Besides the stress on ‘regulated area’ and ‘prohibited area’ defined clearly in the Act, AMASR 2010 also boasts of a way by which all the unauthorised structures — that have come up in the prohibited and regulated areas since June 1992 — will be identified. “This (illegal structures) was a major problem and this continues to be a major problem. Now, the new law gives strength to the ASI, to act decisively against unauthorised structures,” says Sircar.

The new Act also turns out to be more stringent. Not only the quantum of punishment to the violators has been increased but it has also brought in public servants under its purview.

It states, “If any officer of the Central Government enters into or acquiesces in any agreement to do so, abstain from doing, permits, conceals or connives at any act or thing whereby any construction or reconstruction takes place in a prohibited or a regulated area, he shall be punishable with imprisonment for a term which may extend to three years, or with fine, or with both (Section 30C

Panaji, August 14- (Courtesy Herald)

The soon-to-be constituted National Monument Authority (NMA) will scrutinise all applications seeking permissions for construction and reconstruction in areas marked as ‘prohibited’ and ‘regulated’ in Old Goa that houses world heritage sites.

The NMA is a provision in the Ancient Monuments and Archaeological Sites and Remains (Amendment & Validation Act) Act 2010 that was passed in Parliament. The Government of India has issued a Gazette Notification dated March 30, 2010, of the said amendment. This Act amends The Ancient Monuments and Archaeological Sites and Remains Act 1958.

Superintending Archaeologist, Dr Shivananda V Rao, who took over the reigns of ASI Goa a little over a year ago, observed, “This Act is very strict having a provision for stronger penalisation than before. Before the amendment to the AMASR Act, any person carrying out illegal construction in the prohibited areas would get away with Rs 5,000 penalty or imprisonment upto three months, but with the new law the punishment has been enhanced to Rs 1 lakh and jail term of upto two years.”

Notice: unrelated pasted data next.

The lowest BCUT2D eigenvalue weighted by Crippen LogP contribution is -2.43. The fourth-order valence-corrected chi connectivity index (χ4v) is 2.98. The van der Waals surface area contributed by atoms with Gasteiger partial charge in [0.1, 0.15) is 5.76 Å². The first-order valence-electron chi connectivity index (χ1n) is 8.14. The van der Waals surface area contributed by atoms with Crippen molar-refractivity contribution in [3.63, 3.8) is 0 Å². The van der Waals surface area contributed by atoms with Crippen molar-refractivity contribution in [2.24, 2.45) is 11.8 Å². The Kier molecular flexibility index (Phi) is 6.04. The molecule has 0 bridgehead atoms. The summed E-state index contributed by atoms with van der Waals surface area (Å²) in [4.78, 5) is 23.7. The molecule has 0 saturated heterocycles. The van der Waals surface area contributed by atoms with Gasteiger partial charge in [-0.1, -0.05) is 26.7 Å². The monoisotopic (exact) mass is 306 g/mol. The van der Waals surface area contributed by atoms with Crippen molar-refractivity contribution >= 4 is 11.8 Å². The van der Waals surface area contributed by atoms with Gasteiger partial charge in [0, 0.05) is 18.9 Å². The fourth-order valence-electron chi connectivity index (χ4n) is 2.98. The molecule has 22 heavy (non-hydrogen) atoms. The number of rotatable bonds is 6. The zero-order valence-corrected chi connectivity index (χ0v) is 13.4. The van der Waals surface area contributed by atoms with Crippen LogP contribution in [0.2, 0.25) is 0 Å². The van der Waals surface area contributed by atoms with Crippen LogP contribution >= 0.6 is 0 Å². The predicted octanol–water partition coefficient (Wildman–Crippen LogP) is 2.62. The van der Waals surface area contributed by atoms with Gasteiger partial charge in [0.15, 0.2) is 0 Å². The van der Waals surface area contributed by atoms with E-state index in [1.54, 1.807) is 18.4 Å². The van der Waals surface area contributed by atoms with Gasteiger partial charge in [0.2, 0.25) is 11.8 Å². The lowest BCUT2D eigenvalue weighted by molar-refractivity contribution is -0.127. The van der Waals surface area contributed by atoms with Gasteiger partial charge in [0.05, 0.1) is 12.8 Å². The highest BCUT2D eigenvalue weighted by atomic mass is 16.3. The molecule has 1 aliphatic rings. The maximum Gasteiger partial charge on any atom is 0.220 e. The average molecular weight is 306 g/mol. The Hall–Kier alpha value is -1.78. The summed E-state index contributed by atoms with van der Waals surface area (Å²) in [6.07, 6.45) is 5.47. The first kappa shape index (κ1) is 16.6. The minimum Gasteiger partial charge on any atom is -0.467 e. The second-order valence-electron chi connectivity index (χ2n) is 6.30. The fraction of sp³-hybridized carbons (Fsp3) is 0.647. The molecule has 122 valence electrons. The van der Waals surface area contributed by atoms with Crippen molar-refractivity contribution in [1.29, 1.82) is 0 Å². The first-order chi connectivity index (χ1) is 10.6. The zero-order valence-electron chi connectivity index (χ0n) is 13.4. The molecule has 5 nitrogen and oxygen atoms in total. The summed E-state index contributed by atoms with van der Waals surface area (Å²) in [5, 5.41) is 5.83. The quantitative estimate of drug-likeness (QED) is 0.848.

Dr Rao said, “The purpose of the new Act is to preserve and protect heritage and reflects the Government’s determination to ensure that no constructions, including public projects, come up within the ‘prohibited area’ around the monuments.”
He informed that the President of India will appoint the Chairman of NMA, which is a very high-level panel. The Chairperson will be assisted by five members who will be appointed on the recommendation of a selection committee, he mentioned, and added, “Deliberations pertaining to the constitution of this authority are presently on at the Centre.”
The Act defines ‘prohibited area’ as the one that begins from the boundary wall protecting the monument and extending upto 100 metres. The area extending upto 200 metres from where the 100 metre prohibited stretch ends is defined as the regulated area. The total area (prohibited and regulated) totals upto 300 metres.

The amended Act further makes very clear no constructions, whatsoever, including any public projects, will be allowed in the prohibited areas of the protected monuments and the permission for construction or reconstruction activities in regulated areas shall be governed by heritage bye-laws.
Dr Rao informed that ASI has constituted a monitoring cell in April this year to keep a close watch on illegal activities in protected areas in an effort to strictly implement the provisions of the Act, a copy of which has been sent to the District Collector, Village Panchayat and authorities concerned.

He said the Central Act supersedes local laws. The Old Goa Village Panchayat will have to forward applications seeking permissions for constructions to ASI Goa which in turn will send the same to NMA for scrutiny and final approval.
ASI which looks after four areas of heritage importance in Old Goa has marked the prohibited and regulated areas as per the recommendations of the new Act. Dr Rao has appealed to the authorities concerned and citizens to assist it in implementing the provisions of the Act.
Meanwhile, construction activities in the said areas will have to remain on hold till the NMA is constituted.

List of Protected Monuments by ASI by State